The clouds around the 2014 Mercedes-Benz C-Class are still as thick as those on a morning in Borneo, but Autocar has worked up a passel of details on the Mercedes that will no longer be an entry-level offering when it arrives. With the CLA sliding into the Mercedes starter-kit slot, the C-Class will, according to insiders, “discard the idea that the C-class is a car bought by your grandfather” and “meet the expectations of a younger generation of buyers, both visually and technically.”
That means throwing out almost everything that we’re used to with the current car. Looks-wise the 2014 sedan is expected to be “far more dramatic” and more sporty. It will also be larger; the CLA is predicted to be a couple of inches longer than the current C-Class, so the coming C-Class will grow by nearly four inches on its MRA platform, with three inches of that growth between the wheels. If accurate, the new length would make it longer than the BMW 3 Series and about the same as the Audi A4. Track and overall width likewise expand, the result being the cabin will provide more room in every direction. Still, the new architecture should make it lighter than the current car.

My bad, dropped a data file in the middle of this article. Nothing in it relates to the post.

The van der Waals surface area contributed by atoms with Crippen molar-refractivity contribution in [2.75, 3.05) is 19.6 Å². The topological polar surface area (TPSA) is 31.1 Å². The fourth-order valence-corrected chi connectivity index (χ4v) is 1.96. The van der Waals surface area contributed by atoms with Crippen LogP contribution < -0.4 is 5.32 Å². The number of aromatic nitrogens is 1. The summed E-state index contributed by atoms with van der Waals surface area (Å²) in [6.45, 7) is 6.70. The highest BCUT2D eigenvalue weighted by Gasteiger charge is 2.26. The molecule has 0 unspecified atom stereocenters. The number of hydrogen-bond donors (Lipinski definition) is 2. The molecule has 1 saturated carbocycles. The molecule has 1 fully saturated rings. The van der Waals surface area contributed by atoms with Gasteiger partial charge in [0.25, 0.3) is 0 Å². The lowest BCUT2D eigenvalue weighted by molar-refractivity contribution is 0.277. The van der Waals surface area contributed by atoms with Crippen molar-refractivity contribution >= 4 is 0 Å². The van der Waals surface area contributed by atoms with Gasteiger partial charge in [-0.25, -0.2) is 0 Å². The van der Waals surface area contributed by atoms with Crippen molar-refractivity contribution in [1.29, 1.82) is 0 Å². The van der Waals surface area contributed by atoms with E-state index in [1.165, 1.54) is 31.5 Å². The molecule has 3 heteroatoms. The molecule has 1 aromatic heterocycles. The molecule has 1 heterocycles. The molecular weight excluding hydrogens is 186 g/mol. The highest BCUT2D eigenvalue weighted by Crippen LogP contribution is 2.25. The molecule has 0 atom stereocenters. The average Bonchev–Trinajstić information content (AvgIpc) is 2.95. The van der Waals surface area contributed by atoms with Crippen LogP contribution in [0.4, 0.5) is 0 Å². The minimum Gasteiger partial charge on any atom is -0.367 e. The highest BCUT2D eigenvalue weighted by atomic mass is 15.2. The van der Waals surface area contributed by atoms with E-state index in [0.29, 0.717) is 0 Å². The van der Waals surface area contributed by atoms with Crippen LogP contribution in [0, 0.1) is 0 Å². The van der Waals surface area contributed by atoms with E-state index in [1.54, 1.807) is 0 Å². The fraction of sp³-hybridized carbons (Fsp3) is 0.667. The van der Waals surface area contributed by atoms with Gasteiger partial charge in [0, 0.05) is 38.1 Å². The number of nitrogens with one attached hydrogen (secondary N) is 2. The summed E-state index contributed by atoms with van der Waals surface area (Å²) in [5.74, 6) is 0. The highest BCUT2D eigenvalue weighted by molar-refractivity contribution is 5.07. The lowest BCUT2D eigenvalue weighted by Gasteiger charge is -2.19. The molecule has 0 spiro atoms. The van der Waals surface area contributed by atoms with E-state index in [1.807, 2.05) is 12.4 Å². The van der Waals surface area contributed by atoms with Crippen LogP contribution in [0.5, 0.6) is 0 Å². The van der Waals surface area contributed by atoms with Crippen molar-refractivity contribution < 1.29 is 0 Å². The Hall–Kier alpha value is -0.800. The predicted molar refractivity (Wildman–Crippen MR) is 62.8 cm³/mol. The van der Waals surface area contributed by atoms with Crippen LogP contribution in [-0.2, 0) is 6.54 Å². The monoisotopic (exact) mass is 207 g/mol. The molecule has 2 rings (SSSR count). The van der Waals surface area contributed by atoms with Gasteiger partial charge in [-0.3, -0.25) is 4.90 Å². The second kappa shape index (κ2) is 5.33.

Standard engines will come in the familiar mix of four-cylinders and V6s in gas and diesel forms, spanning the chart from 120 to 330 horsepower to and all equipped with stop/start tech and brake energy recuperation. Top of the line will be the AMG version with the new twin-turbo, 4.0-liter V8, expected to be available in every iteration of the C-Class: sedan, wagon, coupe and convertible. They will be mounted lower and further rearward than at present, and there are rumors of a plug-in hybrid with an 18-mile all-electric range. Those powerplants will be worked through a six-speed manual or updated seven-speed automatic.
The hard-edged side is predicted to get a boost from a switch to a double-wishbone suspension in front and an “extensively redesigned” multi-link setup in back, with all models getting adaptive damping. Outside of spy shots, we don’t think we’ll see it until the 2014 Geneva Motor Show.
Source: FULL ARTICLE at Autoblog